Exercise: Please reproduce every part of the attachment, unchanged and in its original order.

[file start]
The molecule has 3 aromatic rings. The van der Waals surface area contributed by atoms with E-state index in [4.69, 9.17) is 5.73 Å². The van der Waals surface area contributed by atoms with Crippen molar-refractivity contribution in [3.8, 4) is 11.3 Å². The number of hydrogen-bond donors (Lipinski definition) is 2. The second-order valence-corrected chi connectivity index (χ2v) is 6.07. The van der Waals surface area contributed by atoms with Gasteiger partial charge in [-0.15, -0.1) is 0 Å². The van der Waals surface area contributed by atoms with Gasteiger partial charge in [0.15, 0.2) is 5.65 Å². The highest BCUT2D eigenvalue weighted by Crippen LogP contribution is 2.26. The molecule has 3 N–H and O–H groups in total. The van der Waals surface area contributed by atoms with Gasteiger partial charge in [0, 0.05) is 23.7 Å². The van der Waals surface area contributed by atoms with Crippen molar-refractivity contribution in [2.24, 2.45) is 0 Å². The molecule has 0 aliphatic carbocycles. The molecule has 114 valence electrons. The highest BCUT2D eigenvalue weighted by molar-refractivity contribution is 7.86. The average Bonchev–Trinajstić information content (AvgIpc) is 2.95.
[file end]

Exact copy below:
The molecule has 3 aromatic rings. The van der Waals surface area contributed by atoms with E-state index in [4.69, 9.17) is 5.73 Å². The van der Waals surface area contributed by atoms with Crippen molar-refractivity contribution in [3.8, 4) is 11.3 Å². The number of hydrogen-bond donors (Lipinski definition) is 2. The second-order valence-corrected chi connectivity index (χ2v) is 6.07. The van der Waals surface area contributed by atoms with Gasteiger partial charge in [-0.15, -0.1) is 0 Å². The van der Waals surface area contributed by atoms with Gasteiger partial charge in [0.15, 0.2) is 5.65 Å². The highest BCUT2D eigenvalue weighted by Crippen LogP contribution is 2.26. The molecule has 3 N–H and O–H groups in total. The van der Waals surface area contributed by atoms with Gasteiger partial charge in [0, 0.05) is 23.7 Å². The van der Waals surface area contributed by atoms with Crippen molar-refractivity contribution in [2.24, 2.45) is 0 Å². The molecule has 0 aliphatic carbocycles. The molecule has 114 valence electrons. The highest BCUT2D eigenvalue weighted by molar-refractivity contribution is 7.86. The average Bonchev–Trinajstić information content (AvgIpc) is 2.95.